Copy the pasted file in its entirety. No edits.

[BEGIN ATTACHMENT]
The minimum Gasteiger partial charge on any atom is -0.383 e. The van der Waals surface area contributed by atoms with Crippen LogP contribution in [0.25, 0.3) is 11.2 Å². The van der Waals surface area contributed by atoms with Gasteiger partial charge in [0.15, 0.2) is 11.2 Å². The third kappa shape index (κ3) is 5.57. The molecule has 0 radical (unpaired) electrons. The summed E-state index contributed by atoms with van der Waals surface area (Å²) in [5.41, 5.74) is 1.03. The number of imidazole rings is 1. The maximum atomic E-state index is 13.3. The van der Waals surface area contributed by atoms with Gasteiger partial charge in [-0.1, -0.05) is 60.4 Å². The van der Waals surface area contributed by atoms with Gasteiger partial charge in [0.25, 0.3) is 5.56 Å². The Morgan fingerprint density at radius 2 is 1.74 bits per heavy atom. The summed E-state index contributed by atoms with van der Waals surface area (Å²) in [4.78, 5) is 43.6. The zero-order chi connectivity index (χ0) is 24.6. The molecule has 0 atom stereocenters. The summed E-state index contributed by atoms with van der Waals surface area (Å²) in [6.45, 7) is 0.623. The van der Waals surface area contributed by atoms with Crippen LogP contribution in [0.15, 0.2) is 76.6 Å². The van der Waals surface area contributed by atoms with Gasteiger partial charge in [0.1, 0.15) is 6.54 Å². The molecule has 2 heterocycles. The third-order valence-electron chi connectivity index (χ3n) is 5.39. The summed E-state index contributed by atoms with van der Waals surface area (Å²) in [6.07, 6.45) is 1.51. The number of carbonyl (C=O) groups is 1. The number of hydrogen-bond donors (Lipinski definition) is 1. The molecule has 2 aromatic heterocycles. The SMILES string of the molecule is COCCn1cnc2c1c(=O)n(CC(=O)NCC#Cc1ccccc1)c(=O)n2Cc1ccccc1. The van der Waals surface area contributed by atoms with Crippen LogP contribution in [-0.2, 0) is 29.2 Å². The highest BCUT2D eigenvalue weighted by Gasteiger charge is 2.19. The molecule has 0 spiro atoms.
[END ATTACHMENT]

The minimum Gasteiger partial charge on any atom is -0.383 e. The van der Waals surface area contributed by atoms with Crippen LogP contribution in [0.25, 0.3) is 11.2 Å². The van der Waals surface area contributed by atoms with Gasteiger partial charge in [0.15, 0.2) is 11.2 Å². The third kappa shape index (κ3) is 5.57. The molecule has 0 radical (unpaired) electrons. The summed E-state index contributed by atoms with van der Waals surface area (Å²) in [5.41, 5.74) is 1.03. The number of imidazole rings is 1. The maximum atomic E-state index is 13.3. The van der Waals surface area contributed by atoms with Gasteiger partial charge in [-0.1, -0.05) is 60.4 Å². The van der Waals surface area contributed by atoms with Gasteiger partial charge in [0.25, 0.3) is 5.56 Å². The Morgan fingerprint density at radius 2 is 1.74 bits per heavy atom. The summed E-state index contributed by atoms with van der Waals surface area (Å²) in [4.78, 5) is 43.6. The zero-order chi connectivity index (χ0) is 24.6. The molecule has 0 atom stereocenters. The summed E-state index contributed by atoms with van der Waals surface area (Å²) in [6.45, 7) is 0.623. The van der Waals surface area contributed by atoms with Crippen LogP contribution in [0.15, 0.2) is 76.6 Å². The van der Waals surface area contributed by atoms with Gasteiger partial charge in [0.1, 0.15) is 6.54 Å². The molecule has 2 heterocycles. The third-order valence-electron chi connectivity index (χ3n) is 5.39. The summed E-state index contributed by atoms with van der Waals surface area (Å²) in [6.07, 6.45) is 1.51. The number of carbonyl (C=O) groups is 1. The number of hydrogen-bond donors (Lipinski definition) is 1. The molecule has 2 aromatic heterocycles. The SMILES string of the molecule is COCCn1cnc2c1c(=O)n(CC(=O)NCC#Cc1ccccc1)c(=O)n2Cc1ccccc1. The van der Waals surface area contributed by atoms with Crippen LogP contribution in [-0.2, 0) is 29.2 Å². The highest BCUT2D eigenvalue weighted by Gasteiger charge is 2.19. The molecule has 0 spiro atoms.